I just know that C.J. is getting a hoot out of this week’s topic – which of my characters do I identify with the most?
Why will she be laughing at a man who just celebrated the 19th anniversary of his 25th birthday last week?
Because she knows that I tend to put a little of myself into each of my protagonist hero/anti-hero characters.Okay, maybe more than a little.
Check out Devin Calloway in They Call the Wind Muryah, Cantrell Ryker in Hunters, Lassiter Shane from My Dear, Mr. Shane or Devereaux Marshall Fox in Land of the Blind.
You’ll read those books or novellas and think “this Greg Smith guy puts himself into every book of his, like he’s Spike Lee or something.”
The psychologists among Wicked Writers’ fan base might call this slightly narcissistic. I prefer to call it laziness (I guess some of them could have birth dates other than 4/25/67). Maybe that is bad for the reader since, as I’ve stated before, my female characters tend to resemble the likes of Michelle Rodriguez, Angela Bassett, Lucy Liu or Gina Gershon.
And, truthfully, I’m not really at all like those characters of mine. They’re just another part of me, a part that might represent me on a darker day if I didn’t have self-control or me on a day that will, more than likely, never come (such as me picking up Gina Gershon in a bar; Lindsay Lohan, yes, but Gina, no).
All of this has gotten me thinking again (I know it’s dangerous, but I have to do it from time to time to release the pressure not alleviated by watching Jeopardy).
What about you, the reader?
What draws you to the characters of us, the writers?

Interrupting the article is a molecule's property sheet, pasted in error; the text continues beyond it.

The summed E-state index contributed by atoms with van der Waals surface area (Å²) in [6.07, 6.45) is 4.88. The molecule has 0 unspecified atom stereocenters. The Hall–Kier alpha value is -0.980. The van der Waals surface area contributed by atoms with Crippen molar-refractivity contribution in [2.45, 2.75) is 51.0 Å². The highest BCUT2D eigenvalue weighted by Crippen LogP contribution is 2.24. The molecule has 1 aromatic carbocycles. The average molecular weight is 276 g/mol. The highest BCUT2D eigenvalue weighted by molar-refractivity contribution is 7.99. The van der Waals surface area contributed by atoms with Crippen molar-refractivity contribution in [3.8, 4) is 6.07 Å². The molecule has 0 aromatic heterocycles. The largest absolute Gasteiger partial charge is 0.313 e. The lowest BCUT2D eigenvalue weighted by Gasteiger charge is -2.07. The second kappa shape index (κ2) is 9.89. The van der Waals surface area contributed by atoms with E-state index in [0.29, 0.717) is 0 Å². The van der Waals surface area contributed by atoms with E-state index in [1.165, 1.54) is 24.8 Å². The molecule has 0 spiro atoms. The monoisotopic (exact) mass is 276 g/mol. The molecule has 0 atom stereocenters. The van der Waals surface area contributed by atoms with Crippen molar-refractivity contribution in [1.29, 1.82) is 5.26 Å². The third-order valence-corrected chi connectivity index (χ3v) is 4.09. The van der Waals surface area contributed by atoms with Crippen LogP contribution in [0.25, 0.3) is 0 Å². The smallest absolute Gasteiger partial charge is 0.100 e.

Do you just have this hankering to follow the adventures of Alex Cross and only Alex Cross? Could you find some of yourself in Dirk Pitt or Jason Bourne?
What is it about Honor Harrington that draws so many readers who normally read science fiction for the heroes and not the heroines? Will those readers broaden their horizons and find comfort with the heroines of Elizabeth Moon or the late Marion Zimmer Bradley? Could they handle not only Anita Blake, Vampire Hunter but Morgaine, the White Witch as well?
While I can talk all day about what parts of myself are represented best by Cantrell Ryker or Devereaux Marshall Fox or Pegram Kimble, it really wouldn’t matter to the reader.
What matters more to the reader is what characters they can identify with most. That is ultimately what will draw them to us writers, giving us that foot in the door. It won’t guarantee that the foot is not withdrawn should the reader find our characters the only interesting thing in the tome, meaning we must write well enough to keep the reader.
At that point, we can pretend to be our characters walking to the bookstore, pen in hand, for yet another crowded book-signing.